Jennifer Reddy, Trustee, Board of Education, School District 39, Vancouver Jennifer is working towards an inclusive community where people are engaged as valuable and deserving individuals, who can use their agency to lead the changes they wish to see. Jennifer holds a Masters in Social Policy and Development, a Bachelors in Development Studies, and a Certificate in Curriculum Development and Instructional Design. From SFU, EdMeCo, and the VSB to Kuru Kuru Training Centre in Guyana, Jennifer has been inspired by global leadership in education and social change.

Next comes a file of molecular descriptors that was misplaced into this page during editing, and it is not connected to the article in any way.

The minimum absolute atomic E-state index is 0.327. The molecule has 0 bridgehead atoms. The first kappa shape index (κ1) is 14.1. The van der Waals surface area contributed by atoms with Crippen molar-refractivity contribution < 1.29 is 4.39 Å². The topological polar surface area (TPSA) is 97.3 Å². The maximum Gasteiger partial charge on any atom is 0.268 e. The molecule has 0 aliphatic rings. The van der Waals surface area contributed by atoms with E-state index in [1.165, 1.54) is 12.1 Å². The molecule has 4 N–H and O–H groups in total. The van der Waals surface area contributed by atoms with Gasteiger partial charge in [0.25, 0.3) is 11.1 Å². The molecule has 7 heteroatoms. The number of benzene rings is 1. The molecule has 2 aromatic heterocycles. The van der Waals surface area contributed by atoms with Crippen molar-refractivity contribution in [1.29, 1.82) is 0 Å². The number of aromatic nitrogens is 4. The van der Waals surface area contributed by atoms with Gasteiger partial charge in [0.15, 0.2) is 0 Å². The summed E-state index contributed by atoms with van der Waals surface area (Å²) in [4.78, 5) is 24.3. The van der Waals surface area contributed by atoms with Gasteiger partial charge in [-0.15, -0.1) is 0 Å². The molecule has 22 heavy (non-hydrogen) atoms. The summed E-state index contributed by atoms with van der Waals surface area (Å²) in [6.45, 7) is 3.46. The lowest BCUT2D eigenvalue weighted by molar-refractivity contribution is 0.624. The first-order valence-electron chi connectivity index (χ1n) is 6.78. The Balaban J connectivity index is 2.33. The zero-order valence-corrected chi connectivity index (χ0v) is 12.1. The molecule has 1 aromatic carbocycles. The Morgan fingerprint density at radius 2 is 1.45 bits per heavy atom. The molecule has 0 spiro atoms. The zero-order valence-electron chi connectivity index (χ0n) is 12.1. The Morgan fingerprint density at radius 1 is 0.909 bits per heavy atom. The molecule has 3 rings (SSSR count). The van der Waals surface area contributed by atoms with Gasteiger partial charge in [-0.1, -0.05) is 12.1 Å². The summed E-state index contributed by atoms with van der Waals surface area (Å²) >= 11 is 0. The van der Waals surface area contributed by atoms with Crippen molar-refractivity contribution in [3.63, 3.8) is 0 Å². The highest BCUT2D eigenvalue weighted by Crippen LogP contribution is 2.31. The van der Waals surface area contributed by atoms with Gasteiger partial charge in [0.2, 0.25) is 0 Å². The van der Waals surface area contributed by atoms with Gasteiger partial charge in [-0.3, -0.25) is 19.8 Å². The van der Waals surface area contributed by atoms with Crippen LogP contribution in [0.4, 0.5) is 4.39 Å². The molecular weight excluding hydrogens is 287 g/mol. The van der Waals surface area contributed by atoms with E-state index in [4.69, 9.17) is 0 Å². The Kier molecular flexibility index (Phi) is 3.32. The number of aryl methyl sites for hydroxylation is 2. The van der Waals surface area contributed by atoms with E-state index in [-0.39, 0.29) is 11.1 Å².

With an introduction from Sussanne Skidmore, who chairs our Board of Directors and is the Secretary Treasurer of the BC Federation of Labour. 

Thanks to our sponsors for helping make this event possible.